Councilmember Sawant’s Statement on Recent Violence Against South Asian Community

Councilmember Kshama Sawant (District 3, Central Seattle) participated in a weekend vigil to mourn and condemn recent hate-based violent attacks against members of the South Asian community.  Councilmember Sawant issued the following statement in response to the recent fatal shooting of an India-born Kansas resident and last Friday’s incident of India-born Deep Rai, who was allegedly told “go back to your own country” before being shot in his Kent driveway:

“Yesterday afternoon I joined in solidarity with the South Asian immigrant community – my community – to honor the life of Kansas resident Srinivas Kuchibhotla, who was brutally murdered in a racially-biased hate crime.  We also stood in support of our Sikh brother in Kent, Deep Rai, who was shot in his own driveway last Friday after being told, ‘go back to your own country.’  Those who were wounded after courageously standing up for Kuchibhotla reflect the best in humanity, and remind us that we are all capable of acts of selflessness.

“We must reject the idea that hate crimes against South Asian immigrants are horrific because we are doctors or engineers, or professors.  Hate crimes are horrific, period, regardless of which human they target, regardless of ethnicity, of education, profession, religion, sexual orientation, or gender identity.

“Friday’s shooting death of a South Asian immigrant was personal to me on many levels, but largely because I’m a South Asian immigrant.  I believe that our specific responsibility as South Asians is to actively reject the idea of so called ‘model minorities’, or model immigrant communities.  We must say instead: An injury to one is an injury to all.

“We will not be able to fight this hate and bigotry, let alone eliminate it, on a case-by-case basis.  Because, like it happened to Srinivas and Deep, we will never be able to predict the future. And staying at home in fear is not an option.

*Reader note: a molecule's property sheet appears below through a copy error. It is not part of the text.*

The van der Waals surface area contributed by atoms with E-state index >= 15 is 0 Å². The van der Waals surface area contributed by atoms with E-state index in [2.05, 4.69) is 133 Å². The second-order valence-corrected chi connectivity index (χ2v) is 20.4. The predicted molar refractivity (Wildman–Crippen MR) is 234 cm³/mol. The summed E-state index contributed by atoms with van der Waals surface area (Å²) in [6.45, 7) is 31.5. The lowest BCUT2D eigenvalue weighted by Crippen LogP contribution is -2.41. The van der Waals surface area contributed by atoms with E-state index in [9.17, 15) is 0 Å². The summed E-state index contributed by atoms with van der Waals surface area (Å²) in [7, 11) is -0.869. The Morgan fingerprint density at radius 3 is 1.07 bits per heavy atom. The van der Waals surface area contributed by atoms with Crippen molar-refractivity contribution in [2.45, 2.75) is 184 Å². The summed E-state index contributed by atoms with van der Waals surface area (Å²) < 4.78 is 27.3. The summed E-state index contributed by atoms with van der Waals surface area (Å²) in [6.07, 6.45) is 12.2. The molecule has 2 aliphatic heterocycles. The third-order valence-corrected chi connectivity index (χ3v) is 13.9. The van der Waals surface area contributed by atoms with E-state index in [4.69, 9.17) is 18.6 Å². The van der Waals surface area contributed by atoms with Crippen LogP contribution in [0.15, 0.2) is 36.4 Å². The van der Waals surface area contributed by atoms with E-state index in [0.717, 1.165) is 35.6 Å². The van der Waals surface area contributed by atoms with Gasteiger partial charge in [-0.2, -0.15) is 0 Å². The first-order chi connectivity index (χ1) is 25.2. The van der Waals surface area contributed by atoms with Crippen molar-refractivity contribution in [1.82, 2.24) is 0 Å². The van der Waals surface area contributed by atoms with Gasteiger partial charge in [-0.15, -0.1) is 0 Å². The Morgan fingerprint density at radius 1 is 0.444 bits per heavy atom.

“So what do we do?  We must build a powerful movement.  And it starts on Wednesday, March 8, which is International Women’s Day, at 6:00 p.m. at Westlake Plaza in Seattle downtown. And let’s continue the fight and make May 1, which is International Workers’ Day, a historic day of strikes and protests. Let’s have a historic contingent of South Asian protestors in the Seattle area.

“The mass peaceful civil disobedience of hundreds of thousands of people shutting down airports helped defeat Trump’s attempted Muslim ban.  We should take inspiration from such victories.

“It is crucial to remember that there is nothing automatic or all-pervasive about bigotry in any society.  It is societal conditions that determine it, and, in particular, political conditions.   And it was mass movements of ordinary working people that has enabled the strides in women’s rights – the right to vote, the right to reproductive and workplace rights.

“It was the activism of the LBGTQ community that is helping transform American society.  Unfortunately, this time, the election of Donald Trump, a racist and bigot, is unleashing the current of racism and hatred, even though it does not represent the viewpoint of the majority of America.

“The only way we will be able to protect ourselves and our families is if we fight collectively for a different kind of society.”

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